However, what happens beyond then is up in the air. The Government has said it will review Waka Kotahi's funding model, helping it shift to something more sustainable - possibly switching all road users to the road user charges system.
Green Party transport spokeswoman Julie Anne Genter said it was concerning Waka Kotahi was presenting the main funding conflict as a trade-off between public transport service funding and road maintenance, when so much spending was occurring in new road building.
"In this paper, it's a trade-off between public transport and maintenance of local roads and state highways when the big spending is in new capex [capital expenditure] and land acquisition for new roads, which are going to require more maintenance funding in the future.
"Arguably that's where the trade-offs should come: between maintenance and expansion," she said.
Genter said that while she was happy public transport services funding was not considered for cuts, the Government should actually be looking to expand it.
But National's transport spokesman David Bennett disagrees. He said the decision shows Waka Kotahi's desire to sacrifice roads for the Government's preference of public transport.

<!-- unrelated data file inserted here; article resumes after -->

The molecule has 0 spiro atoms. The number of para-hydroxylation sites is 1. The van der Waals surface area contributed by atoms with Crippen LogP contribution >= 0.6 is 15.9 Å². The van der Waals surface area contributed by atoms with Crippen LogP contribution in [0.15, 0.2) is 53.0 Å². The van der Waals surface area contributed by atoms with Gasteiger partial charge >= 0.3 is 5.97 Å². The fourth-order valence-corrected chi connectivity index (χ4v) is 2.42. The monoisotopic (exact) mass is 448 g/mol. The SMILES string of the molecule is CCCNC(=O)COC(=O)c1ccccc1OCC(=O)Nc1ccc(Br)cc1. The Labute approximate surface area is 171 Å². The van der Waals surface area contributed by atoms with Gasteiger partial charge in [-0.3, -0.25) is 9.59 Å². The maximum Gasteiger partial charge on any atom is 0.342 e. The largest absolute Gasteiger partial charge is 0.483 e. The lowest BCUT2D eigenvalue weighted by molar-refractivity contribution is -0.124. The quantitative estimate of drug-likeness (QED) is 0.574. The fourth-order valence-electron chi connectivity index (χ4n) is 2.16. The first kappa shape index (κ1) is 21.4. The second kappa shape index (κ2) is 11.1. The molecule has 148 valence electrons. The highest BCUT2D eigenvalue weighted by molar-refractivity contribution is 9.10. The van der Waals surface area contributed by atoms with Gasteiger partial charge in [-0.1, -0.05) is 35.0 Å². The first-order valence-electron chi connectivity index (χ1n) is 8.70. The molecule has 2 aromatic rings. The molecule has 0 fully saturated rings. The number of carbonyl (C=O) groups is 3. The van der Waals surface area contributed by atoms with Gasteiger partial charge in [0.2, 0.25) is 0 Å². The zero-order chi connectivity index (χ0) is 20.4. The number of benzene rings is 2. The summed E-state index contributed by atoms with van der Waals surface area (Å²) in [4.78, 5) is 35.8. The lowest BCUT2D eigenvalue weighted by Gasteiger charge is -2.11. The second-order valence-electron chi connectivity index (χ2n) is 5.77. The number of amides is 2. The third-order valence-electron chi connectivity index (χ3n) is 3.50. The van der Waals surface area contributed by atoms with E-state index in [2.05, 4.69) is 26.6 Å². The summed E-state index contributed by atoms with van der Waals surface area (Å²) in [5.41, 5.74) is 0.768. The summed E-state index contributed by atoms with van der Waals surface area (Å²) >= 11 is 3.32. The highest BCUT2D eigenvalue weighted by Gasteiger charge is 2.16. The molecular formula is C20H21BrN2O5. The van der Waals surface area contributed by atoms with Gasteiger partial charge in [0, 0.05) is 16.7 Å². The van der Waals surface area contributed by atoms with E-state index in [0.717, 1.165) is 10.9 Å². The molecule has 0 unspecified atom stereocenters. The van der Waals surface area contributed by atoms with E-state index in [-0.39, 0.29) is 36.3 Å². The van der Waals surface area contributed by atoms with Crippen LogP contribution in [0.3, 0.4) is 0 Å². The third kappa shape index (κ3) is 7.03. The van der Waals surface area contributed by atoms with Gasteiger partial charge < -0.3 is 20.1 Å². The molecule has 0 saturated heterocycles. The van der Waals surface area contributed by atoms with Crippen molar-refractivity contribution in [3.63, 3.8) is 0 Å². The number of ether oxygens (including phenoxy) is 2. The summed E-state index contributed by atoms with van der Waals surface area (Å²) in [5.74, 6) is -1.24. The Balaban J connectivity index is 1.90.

"The Government is fixated on public transport at all costs. Their public transport agenda is to override any other form of transport," Bennett said.
"They are hell-bent on maintaining public transport at the expense of the roading network."
Waka Kotahi makes funding decisions independently but is guided by the Government's priorities - in this case, public transport.
Bennett warned that a "failure to maintain state highways will mean a deferred $1.5b-$2b in costs to deal with deteriorated state highways", citing figures in the briefing.
Transport funding cuts would be particularly bad news for Wellington's $6.4b Let's Get Wellington Moving (LGWM) programme, which is funded jointly by the Government, Wellington City Council and the Greater Wellington Regional Council.
Earlier this year, the Government warned Wellington's councils were struggling to fund their 40 per cent stake in the programme - and now a Waka Kotahi briefing from May has warned Waka Kotahi, responsible for the Government's share, will struggle to keep its side of the bargain if its revenues decline as expected.
This could complicate talks around which of the four Let's Get Wellington Moving transport packages Wellingtonians want to build, which are believed to vary significantly in cost.
The Auckland Transport Alignment Project (ATAP) could also be put under pressure, although it has the advantage of Auckland Council's share being funded by the Auckland regional fuel tax.
The most serious concern is in the area of local road maintenance - these are roads that are not part of the state highway network.
Waka Kotahi was considering underfunding them by $159m - and giving councils $394m less than they thought they needed.
Waka Kotahi warned this would lead to "overall deterioration in network condition and an increased backlog in maintenance and renewal activities".
It said there was an "increased risk of asset failures" and death, mainly due to "reduced skid resistance".